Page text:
I haven't sorted it all out yet but my plan is to use the forward starboard section as a bin for storing fuel for the stove. The middle section for general storage, most likely food, wine, dishes, etc. The aft starboard section will house my trash bin.

On the port side, the three sections will all be for general storage. The aft section will be partially obstructed by the galley table which I will be extending out to match the starboard side. I might make that a bin as well. I could store my hatch boards and such. I don't know yet.

Weather, job searching, odd jobs to supplement the meager unemployment checks and other life stuff continue to challege my productivity on the boat. On a good note, the paint has been ordered, should be here today actually, and the final topcoat is scheduled for the first week of September. The ball is still moving forward. Just not as quick as I would like.

More coming soon...

Saturday, July 12, 2008

Green, Beige, Polka-dot, White...

and now Gray.

At 7:00 am this morning:

At 9:00 am this morning:

The gray was MUCH easier to see and work with and it covered much better. Never did I have to squint and cry with the pain of burning eyeballs. I would be a little happier if I had a little more gray primer on hand for a second coat. On the other hand, if this does it then that extra can would sit on my shelf for a very long time.

Doing hull work is just so much easier than deck work. I was thinking about trying again on the deck and I immediately felt sick. I just don't know if I can try again and have to sand it all back down again only to be right where I am now. I may have reached the point of 'achievable perfection' on the deck. To do better I would really have to have a wind free shelter and some better working temperatures.

Note to anyone thinking of doing something like this boat project:

1.) DON"T! Just buy a new boat (if you can find one that doesn't make you want to wretch - new boats are horribly ugly and poorly designed, hence I have a project...)

2.) Build a shelter first while you still have the money. I read the magazine articles about painting outdoors in the boatyard. They lied. It just isn't feasible unless you can settle for a poor paint job. Obviously they wrote the articles to please the paint manufacturers that pay for advertising. If you don't need a top-notch paint job then skip Awl-Grip products and try the Interlux stuff. Everyone says they are easier. They might not be quite as good, but easier sounds pretty nice to me right now. Maybe I should even consider switching to Interlux Perfection for the decks... I am not there yet but if I didn't have a friendly painter who is trying to help me out then I would undoubtdedly go that route.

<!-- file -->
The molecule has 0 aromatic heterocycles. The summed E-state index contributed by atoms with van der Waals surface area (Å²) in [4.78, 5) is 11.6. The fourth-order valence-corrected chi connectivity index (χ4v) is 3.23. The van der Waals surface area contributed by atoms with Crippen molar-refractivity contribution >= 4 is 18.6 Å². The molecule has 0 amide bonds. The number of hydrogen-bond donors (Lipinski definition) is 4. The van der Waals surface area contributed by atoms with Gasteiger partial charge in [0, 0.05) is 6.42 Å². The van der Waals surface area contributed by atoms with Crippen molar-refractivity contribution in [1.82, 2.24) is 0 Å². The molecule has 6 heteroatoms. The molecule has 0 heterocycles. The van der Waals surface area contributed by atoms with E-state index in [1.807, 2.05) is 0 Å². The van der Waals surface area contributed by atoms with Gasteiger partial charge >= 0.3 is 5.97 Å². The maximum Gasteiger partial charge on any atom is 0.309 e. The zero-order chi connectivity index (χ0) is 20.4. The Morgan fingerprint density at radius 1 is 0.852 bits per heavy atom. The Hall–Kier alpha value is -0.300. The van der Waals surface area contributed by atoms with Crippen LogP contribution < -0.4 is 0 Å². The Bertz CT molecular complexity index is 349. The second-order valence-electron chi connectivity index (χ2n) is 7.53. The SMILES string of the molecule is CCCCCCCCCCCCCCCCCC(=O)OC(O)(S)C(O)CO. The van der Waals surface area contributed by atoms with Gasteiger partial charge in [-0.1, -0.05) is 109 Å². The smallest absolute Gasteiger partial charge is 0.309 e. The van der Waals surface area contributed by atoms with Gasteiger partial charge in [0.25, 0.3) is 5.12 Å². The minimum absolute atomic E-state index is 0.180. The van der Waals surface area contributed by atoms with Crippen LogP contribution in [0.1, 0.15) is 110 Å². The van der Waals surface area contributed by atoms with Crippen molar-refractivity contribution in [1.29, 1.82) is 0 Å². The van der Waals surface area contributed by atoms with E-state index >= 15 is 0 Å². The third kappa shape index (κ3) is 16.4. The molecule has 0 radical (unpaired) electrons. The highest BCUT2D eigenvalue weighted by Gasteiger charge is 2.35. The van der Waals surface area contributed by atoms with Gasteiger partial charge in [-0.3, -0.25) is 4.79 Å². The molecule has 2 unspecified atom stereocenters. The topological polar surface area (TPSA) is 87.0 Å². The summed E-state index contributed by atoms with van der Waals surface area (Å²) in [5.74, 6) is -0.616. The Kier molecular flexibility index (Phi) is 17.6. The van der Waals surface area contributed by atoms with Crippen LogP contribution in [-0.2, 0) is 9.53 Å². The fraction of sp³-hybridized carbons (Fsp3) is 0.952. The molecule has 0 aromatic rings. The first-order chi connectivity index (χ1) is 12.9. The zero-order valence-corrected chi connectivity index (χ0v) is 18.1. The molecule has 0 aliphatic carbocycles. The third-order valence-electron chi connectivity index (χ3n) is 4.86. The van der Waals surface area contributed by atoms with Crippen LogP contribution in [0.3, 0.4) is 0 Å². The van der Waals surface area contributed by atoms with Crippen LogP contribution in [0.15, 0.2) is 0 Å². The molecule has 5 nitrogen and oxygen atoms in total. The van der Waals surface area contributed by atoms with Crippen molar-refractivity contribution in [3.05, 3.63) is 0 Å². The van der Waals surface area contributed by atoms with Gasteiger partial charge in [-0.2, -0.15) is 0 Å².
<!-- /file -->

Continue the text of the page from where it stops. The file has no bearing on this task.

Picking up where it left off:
Sadly, when I washed the hull prior to paint this morning I noticed some fresh 'battle scars'. I don't know where came from but I wasn't happy about it. They were not so bad or numerous as to cause me to break out the fairing filler but I wasn't too happy.

Friday, July 11, 2008

Back to work


The first time the tarp has been off in over two weeks I think. The hull really doesn't look nearly as bad as the photo suggests but the ultra bright sun messes with my camera's light readings. It isn't perfect but it isn't as terrible as you might think either.

I wasn't able to paint today. That would be too optimistic. I did however return to work.

The galley this morning.

The galley this afternoon.

I forgot to take a picture from the cockpit looking into the cockpit lockers. It seems somehow much smaller with the cockpit storage areas closed off from the cabin areas.

Just getting back up to speed and remembering where I left everything took a bit of time. There were a few trips back and forth before I really got busy.

I finished up by installing a bunch of little blocks that will hold interior panels in place. Rather mundane and boring but necessary. They don't look pretty but I get a perverse sense of pleasure from re-using parts that came out of the boat originally. These blocks are all mahogany bits that were removed when the original interior was gutted. The wood is in good shape after 40+ years. A few odd holes and and rough edges make them look bad but bilgekote will hide all that and make it look beautiful. You won't be able to see these bits with the interior panels installed anyway.

I spent a little time trying to sort out how my galley is going to look. I need to have an idea before I install structure and panels under the galley table. At one time I had big ideas about maximizing the storage area with little cubbies and shelves and such but now I think I am going to stick with a simple and open plan and modify it in a few years if I feel the need. Often times less is more anyway. I put in an 'interior' in four hours using AC plywood several years ago in order to get cruising. It looked ugly but was quite functional and versatile. Sometimes too much clutter is just too much clutter.

My four hour interior:

Anyway, nothing terribly exciting. There is hope for a good hull washing and a fresh coat of gray primer on the hull tomorrow. I can only hope.